That’s How He Rolls
Senior’s passion for skateboarding allows daily escape
February 19, 2017
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It all started in the 1950s when surfers in California made the decision to create skateboards by putting roller skate wheels on the sides of a wooden board. By the 1980s, skateboarders were making ramps in their own backyards out of lumber, and new board shapes were beginning to take place. Now, skateparks are being built, new companies are emerging, and kids are getting more into the sport.
Senior Korben Wells is one of those kids.
Wells first started skateboarding when he was 12 years old. His dad was a surfer, and always tried getting him into surfing when they lived at Surfside Beach. But Wells never found it interesting. He ended up getting into skateboarding, instead.
“For some reason, when I was little, I was always afraid of ‘creatures’ in the water, so I never wanted to get in,” Wells said. “I usually just chilled on the beach when my dad would surf. Then I got into skating, and that took over and made it easier to not get in the water.”
Wells tries to skate everyday. If he can’t make it to the park, he goes to street spots with a few friends.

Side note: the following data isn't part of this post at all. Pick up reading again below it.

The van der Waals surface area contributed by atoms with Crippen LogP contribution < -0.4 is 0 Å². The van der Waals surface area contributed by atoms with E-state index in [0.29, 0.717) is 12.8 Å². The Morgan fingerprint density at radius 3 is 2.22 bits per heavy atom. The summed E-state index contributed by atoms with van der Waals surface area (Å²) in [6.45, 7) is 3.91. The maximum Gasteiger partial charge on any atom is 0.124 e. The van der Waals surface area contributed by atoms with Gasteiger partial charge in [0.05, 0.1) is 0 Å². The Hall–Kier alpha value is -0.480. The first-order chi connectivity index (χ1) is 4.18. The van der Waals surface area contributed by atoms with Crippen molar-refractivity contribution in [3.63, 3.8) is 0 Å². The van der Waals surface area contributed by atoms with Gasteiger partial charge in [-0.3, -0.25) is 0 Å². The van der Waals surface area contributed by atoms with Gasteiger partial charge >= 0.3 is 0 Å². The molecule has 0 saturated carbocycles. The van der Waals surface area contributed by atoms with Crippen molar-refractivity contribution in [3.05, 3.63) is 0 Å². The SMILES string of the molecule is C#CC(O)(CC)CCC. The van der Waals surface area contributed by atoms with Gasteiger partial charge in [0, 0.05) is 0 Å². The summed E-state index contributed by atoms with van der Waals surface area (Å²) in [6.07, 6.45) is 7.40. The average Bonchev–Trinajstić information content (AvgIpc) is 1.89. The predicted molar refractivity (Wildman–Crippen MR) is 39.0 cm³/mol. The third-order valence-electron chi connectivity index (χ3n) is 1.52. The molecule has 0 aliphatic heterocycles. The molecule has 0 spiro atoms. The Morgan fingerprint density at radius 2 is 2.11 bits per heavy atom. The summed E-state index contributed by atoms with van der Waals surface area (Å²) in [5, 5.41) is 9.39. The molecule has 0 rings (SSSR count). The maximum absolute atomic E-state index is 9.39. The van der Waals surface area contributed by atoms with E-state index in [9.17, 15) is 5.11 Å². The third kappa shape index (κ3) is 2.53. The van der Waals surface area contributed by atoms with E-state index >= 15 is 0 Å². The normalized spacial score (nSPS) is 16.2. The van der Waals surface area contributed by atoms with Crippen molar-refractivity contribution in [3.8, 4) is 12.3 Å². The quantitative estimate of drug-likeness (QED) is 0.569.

“My favorite thing about skateboarding is the culture,” Wells said. “Being able to go hangout with my friends for a day and film each other doing tricks and goofing off on our boards is fun. It’s the best feeling in the world.”
Wells has been in six races and three contests. At the last event, he went to a local park competition at Brushy Creek Skatepark. There were different sections to compete in, and he eventually advanced to the finals in his section, ending up with third place.
“At the beginning of the competition I was kind of nervous,” Wells said. “But once I started skating around and tried getting a higher score, my adrenaline kicked in, which helped a lot. Skating in a competition is way different than street skating. I’m personally not into competitions much because of the crazy atmosphere and the amount of people there. I would rather go skate around town and film for a video part.”
For the near future, Wells wants to start preparing for sponsorships for a skate shop or possibly a board company.
“I’m going to get my friends to help me start putting a sponsor me video together,” Wells said. “I want to send some videos to a few skate companies and see what can happen.”
The most difficult thing for Wells are the days when his skating is off; when he can’t land anything. He gets upset, but he knows the next day will be better.
“Once you start skateboarding and you get good, you never want to stop.” Wells said. “It’s an addiction I’ll never be able to cure.”